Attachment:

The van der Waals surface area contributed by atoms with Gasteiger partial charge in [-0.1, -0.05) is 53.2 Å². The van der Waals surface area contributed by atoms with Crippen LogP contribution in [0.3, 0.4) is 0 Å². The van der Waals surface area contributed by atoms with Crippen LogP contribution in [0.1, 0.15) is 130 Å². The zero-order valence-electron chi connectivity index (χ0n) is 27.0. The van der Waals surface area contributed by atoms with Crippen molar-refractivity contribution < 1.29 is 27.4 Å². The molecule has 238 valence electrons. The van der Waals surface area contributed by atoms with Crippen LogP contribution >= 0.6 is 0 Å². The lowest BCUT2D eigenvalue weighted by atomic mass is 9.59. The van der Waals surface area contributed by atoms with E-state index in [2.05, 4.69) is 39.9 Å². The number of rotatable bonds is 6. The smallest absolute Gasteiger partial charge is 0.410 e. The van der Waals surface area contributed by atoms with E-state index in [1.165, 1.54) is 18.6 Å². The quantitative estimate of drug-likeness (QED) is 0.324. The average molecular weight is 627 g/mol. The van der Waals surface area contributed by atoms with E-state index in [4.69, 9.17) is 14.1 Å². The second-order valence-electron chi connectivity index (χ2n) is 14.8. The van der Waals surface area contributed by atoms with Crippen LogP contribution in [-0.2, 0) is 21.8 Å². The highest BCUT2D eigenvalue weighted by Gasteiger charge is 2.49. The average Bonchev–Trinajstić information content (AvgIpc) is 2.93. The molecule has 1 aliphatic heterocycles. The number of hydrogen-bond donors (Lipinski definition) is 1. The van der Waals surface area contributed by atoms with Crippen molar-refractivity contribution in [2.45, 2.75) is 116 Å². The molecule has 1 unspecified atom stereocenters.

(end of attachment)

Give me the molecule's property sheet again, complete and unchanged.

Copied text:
The van der Waals surface area contributed by atoms with Gasteiger partial charge in [-0.1, -0.05) is 53.2 Å². The van der Waals surface area contributed by atoms with Crippen LogP contribution in [0.3, 0.4) is 0 Å². The van der Waals surface area contributed by atoms with Crippen LogP contribution in [0.1, 0.15) is 130 Å². The zero-order valence-electron chi connectivity index (χ0n) is 27.0. The van der Waals surface area contributed by atoms with Crippen molar-refractivity contribution < 1.29 is 27.4 Å². The molecule has 238 valence electrons. The van der Waals surface area contributed by atoms with Crippen LogP contribution >= 0.6 is 0 Å². The lowest BCUT2D eigenvalue weighted by atomic mass is 9.59. The van der Waals surface area contributed by atoms with E-state index in [2.05, 4.69) is 39.9 Å². The number of rotatable bonds is 6. The smallest absolute Gasteiger partial charge is 0.410 e. The van der Waals surface area contributed by atoms with E-state index in [1.165, 1.54) is 18.6 Å². The quantitative estimate of drug-likeness (QED) is 0.324. The average molecular weight is 627 g/mol. The van der Waals surface area contributed by atoms with E-state index in [4.69, 9.17) is 14.1 Å². The second-order valence-electron chi connectivity index (χ2n) is 14.8. The van der Waals surface area contributed by atoms with Crippen LogP contribution in [-0.2, 0) is 21.8 Å². The highest BCUT2D eigenvalue weighted by Gasteiger charge is 2.49. The average Bonchev–Trinajstić information content (AvgIpc) is 2.93. The molecule has 1 aliphatic heterocycles. The number of hydrogen-bond donors (Lipinski definition) is 1. The van der Waals surface area contributed by atoms with Crippen molar-refractivity contribution in [2.45, 2.75) is 116 Å². The molecule has 1 unspecified atom stereocenters.